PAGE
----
By Victor Riches |
By dramatically decreasing the state’s income tax and simplifying its tax code, the governor can help ensure Arizona’s future ideological and economic success.
Now in the twilight of his gubernatorial career, Arizona governor Doug Ducey has the unique opportunity to make history on two fronts. First, if he simply remains in office for the next 18 months, he will become the Grand Canyon State’s first governor since Jack Williams — whose term ended in 1974 — to both enter and leave office during regular election cycles.
This peculiarity began with Raúl Héctor Castro, who succeeded Williams as governor. Castro happily resigned his post a few years later once President Carter had appointed him ambassador to Argentina. Since Arizona does not have a lieutenant governor, then–secretary of state Wesley Bolin ascended to the governorship by virtue of being the state’s next highest-ranking elected official — only to pass away six months later from a heart attack.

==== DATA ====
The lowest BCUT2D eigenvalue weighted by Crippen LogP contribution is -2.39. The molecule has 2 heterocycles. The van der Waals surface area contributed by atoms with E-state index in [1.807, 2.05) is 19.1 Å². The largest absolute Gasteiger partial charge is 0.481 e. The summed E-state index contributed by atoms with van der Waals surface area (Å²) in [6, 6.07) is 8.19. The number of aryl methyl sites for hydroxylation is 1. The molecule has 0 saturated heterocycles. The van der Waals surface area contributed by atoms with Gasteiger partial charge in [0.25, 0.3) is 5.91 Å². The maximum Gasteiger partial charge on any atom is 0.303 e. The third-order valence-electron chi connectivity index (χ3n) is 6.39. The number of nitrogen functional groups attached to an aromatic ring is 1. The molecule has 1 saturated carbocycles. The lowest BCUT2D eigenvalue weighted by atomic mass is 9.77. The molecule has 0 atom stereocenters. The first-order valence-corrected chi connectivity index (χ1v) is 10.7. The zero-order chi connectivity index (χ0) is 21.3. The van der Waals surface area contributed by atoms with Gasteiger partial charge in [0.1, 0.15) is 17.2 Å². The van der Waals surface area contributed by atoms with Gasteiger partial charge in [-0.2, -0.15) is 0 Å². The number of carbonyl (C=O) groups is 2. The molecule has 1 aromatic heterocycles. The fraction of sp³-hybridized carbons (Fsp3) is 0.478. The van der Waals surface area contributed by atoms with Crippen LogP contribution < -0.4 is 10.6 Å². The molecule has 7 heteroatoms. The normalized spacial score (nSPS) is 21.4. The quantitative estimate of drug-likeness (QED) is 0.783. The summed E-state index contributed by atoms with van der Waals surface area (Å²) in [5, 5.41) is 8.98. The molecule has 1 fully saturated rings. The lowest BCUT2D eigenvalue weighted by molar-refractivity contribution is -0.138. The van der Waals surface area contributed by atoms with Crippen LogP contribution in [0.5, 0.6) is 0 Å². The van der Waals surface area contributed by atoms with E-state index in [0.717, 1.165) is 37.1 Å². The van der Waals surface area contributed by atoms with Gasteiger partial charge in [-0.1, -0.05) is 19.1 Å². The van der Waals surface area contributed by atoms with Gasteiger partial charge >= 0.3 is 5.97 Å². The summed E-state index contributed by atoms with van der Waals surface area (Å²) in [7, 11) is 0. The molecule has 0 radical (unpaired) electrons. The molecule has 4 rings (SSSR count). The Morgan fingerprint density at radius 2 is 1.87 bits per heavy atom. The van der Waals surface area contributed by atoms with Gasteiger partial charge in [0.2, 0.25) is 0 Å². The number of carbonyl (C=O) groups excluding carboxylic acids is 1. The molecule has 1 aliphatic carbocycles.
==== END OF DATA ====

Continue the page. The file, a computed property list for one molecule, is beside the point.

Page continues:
Arizona’s constitution stipulates that in such circumstances the third-highest-ranking official is next in line, meaning that the attorney general, Bruce Babbitt, also achieved the governorship without having to run for the office. And on it went. Since then, Arizona has witnessed a gubernatorial impeachment, two resignations, and three more secretaries of state extemporaneously gaining the governorship — making the office of secretary of state much more significant than its otherwise mundane responsibilities would suggest.
Governor Ducey is term-limited at the end of 2022 and so is primed to become Arizona’s first governor in nearly half a century to be both elected to the office and then to actually serve out his full term(s). While this accomplishment is an interesting piece of trivia for political-history buffs, it’s not much of a résumé builder for a politician who may have greater ambitions come 2024.